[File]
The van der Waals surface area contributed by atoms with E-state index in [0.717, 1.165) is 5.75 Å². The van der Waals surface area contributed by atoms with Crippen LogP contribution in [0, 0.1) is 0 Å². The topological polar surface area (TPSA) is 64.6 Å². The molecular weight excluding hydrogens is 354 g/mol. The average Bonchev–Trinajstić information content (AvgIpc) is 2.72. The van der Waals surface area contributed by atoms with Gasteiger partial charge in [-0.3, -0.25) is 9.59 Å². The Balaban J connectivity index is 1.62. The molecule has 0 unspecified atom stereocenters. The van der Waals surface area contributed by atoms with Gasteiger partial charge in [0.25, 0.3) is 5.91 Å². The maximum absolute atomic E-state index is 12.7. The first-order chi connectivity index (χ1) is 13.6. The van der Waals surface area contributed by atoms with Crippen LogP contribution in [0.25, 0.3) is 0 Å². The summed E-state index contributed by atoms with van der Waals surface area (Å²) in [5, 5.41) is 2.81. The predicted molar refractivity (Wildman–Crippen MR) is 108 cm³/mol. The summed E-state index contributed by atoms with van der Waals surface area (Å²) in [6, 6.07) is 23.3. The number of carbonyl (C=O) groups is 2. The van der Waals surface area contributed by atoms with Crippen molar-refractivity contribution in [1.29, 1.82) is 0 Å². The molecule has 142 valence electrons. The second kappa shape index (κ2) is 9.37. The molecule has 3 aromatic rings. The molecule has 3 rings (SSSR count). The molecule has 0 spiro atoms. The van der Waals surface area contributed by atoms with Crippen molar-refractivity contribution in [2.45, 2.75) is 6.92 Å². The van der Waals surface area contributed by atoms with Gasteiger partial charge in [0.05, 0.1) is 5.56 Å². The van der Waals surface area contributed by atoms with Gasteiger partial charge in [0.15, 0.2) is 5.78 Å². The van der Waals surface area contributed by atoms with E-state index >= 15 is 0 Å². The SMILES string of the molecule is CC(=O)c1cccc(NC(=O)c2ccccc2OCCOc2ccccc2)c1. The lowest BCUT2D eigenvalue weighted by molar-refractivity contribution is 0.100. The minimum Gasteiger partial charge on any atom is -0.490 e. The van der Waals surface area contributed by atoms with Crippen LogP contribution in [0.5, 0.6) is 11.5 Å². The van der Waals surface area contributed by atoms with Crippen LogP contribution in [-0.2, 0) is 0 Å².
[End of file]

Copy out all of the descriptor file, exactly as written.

The van der Waals surface area contributed by atoms with E-state index in [0.717, 1.165) is 5.75 Å². The van der Waals surface area contributed by atoms with Crippen LogP contribution in [0, 0.1) is 0 Å². The topological polar surface area (TPSA) is 64.6 Å². The molecular weight excluding hydrogens is 354 g/mol. The average Bonchev–Trinajstić information content (AvgIpc) is 2.72. The van der Waals surface area contributed by atoms with Gasteiger partial charge in [-0.3, -0.25) is 9.59 Å². The Balaban J connectivity index is 1.62. The molecule has 0 unspecified atom stereocenters. The van der Waals surface area contributed by atoms with Gasteiger partial charge in [0.25, 0.3) is 5.91 Å². The maximum absolute atomic E-state index is 12.7. The first-order chi connectivity index (χ1) is 13.6. The van der Waals surface area contributed by atoms with Crippen LogP contribution in [0.25, 0.3) is 0 Å². The summed E-state index contributed by atoms with van der Waals surface area (Å²) in [5, 5.41) is 2.81. The predicted molar refractivity (Wildman–Crippen MR) is 108 cm³/mol. The summed E-state index contributed by atoms with van der Waals surface area (Å²) in [6, 6.07) is 23.3. The number of carbonyl (C=O) groups is 2. The van der Waals surface area contributed by atoms with Crippen molar-refractivity contribution in [1.29, 1.82) is 0 Å². The molecule has 142 valence electrons. The second kappa shape index (κ2) is 9.37. The molecule has 3 aromatic rings. The molecule has 3 rings (SSSR count). The molecule has 0 spiro atoms. The van der Waals surface area contributed by atoms with Crippen molar-refractivity contribution in [2.45, 2.75) is 6.92 Å². The van der Waals surface area contributed by atoms with Gasteiger partial charge in [0.05, 0.1) is 5.56 Å². The van der Waals surface area contributed by atoms with Gasteiger partial charge in [0.15, 0.2) is 5.78 Å². The van der Waals surface area contributed by atoms with E-state index >= 15 is 0 Å². The SMILES string of the molecule is CC(=O)c1cccc(NC(=O)c2ccccc2OCCOc2ccccc2)c1. The lowest BCUT2D eigenvalue weighted by molar-refractivity contribution is 0.100. The minimum Gasteiger partial charge on any atom is -0.490 e. The van der Waals surface area contributed by atoms with Crippen LogP contribution in [0.5, 0.6) is 11.5 Å². The van der Waals surface area contributed by atoms with Crippen LogP contribution in [-0.2, 0) is 0 Å².